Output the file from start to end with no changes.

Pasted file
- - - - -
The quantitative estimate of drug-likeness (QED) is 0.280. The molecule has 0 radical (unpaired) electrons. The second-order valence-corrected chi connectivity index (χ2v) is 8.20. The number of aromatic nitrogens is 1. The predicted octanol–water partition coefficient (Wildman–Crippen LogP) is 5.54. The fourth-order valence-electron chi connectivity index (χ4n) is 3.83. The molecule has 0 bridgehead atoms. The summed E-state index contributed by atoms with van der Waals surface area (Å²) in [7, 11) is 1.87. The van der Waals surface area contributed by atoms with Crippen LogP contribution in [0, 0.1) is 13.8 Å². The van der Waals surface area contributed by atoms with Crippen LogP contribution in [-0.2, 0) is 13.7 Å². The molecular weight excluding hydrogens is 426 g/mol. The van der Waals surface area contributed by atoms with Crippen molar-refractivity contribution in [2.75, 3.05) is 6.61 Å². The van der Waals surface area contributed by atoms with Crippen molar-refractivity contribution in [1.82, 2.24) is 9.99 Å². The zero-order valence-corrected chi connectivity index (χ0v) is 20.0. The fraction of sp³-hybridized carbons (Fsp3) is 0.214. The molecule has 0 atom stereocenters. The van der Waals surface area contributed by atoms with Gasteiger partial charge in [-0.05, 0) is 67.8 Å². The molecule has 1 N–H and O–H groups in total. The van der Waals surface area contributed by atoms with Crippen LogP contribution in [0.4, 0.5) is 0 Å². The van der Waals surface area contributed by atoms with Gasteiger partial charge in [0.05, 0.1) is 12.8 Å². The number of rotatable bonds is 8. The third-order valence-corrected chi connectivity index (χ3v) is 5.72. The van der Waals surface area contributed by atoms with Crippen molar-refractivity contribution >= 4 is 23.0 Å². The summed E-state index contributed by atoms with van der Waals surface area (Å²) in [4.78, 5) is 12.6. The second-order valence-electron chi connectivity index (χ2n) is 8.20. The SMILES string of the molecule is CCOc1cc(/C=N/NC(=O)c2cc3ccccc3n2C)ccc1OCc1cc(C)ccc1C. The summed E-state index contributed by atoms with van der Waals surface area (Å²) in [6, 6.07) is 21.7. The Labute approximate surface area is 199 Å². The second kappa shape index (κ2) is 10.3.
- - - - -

The quantitative estimate of drug-likeness (QED) is 0.280. The molecule has 0 radical (unpaired) electrons. The second-order valence-corrected chi connectivity index (χ2v) is 8.20. The number of aromatic nitrogens is 1. The predicted octanol–water partition coefficient (Wildman–Crippen LogP) is 5.54. The fourth-order valence-electron chi connectivity index (χ4n) is 3.83. The molecule has 0 bridgehead atoms. The summed E-state index contributed by atoms with van der Waals surface area (Å²) in [7, 11) is 1.87. The van der Waals surface area contributed by atoms with Crippen LogP contribution in [0, 0.1) is 13.8 Å². The van der Waals surface area contributed by atoms with Crippen LogP contribution in [-0.2, 0) is 13.7 Å². The molecular weight excluding hydrogens is 426 g/mol. The van der Waals surface area contributed by atoms with Crippen molar-refractivity contribution in [2.75, 3.05) is 6.61 Å². The van der Waals surface area contributed by atoms with Crippen molar-refractivity contribution in [1.82, 2.24) is 9.99 Å². The zero-order valence-corrected chi connectivity index (χ0v) is 20.0. The fraction of sp³-hybridized carbons (Fsp3) is 0.214. The molecule has 0 atom stereocenters. The van der Waals surface area contributed by atoms with Gasteiger partial charge in [-0.05, 0) is 67.8 Å². The molecule has 1 N–H and O–H groups in total. The van der Waals surface area contributed by atoms with Crippen LogP contribution in [0.4, 0.5) is 0 Å². The van der Waals surface area contributed by atoms with Gasteiger partial charge in [0.05, 0.1) is 12.8 Å². The number of rotatable bonds is 8. The third-order valence-corrected chi connectivity index (χ3v) is 5.72. The van der Waals surface area contributed by atoms with Crippen molar-refractivity contribution >= 4 is 23.0 Å². The summed E-state index contributed by atoms with van der Waals surface area (Å²) in [4.78, 5) is 12.6. The second-order valence-electron chi connectivity index (χ2n) is 8.20. The SMILES string of the molecule is CCOc1cc(/C=N/NC(=O)c2cc3ccccc3n2C)ccc1OCc1cc(C)ccc1C. The summed E-state index contributed by atoms with van der Waals surface area (Å²) in [6, 6.07) is 21.7. The Labute approximate surface area is 199 Å². The second kappa shape index (κ2) is 10.3.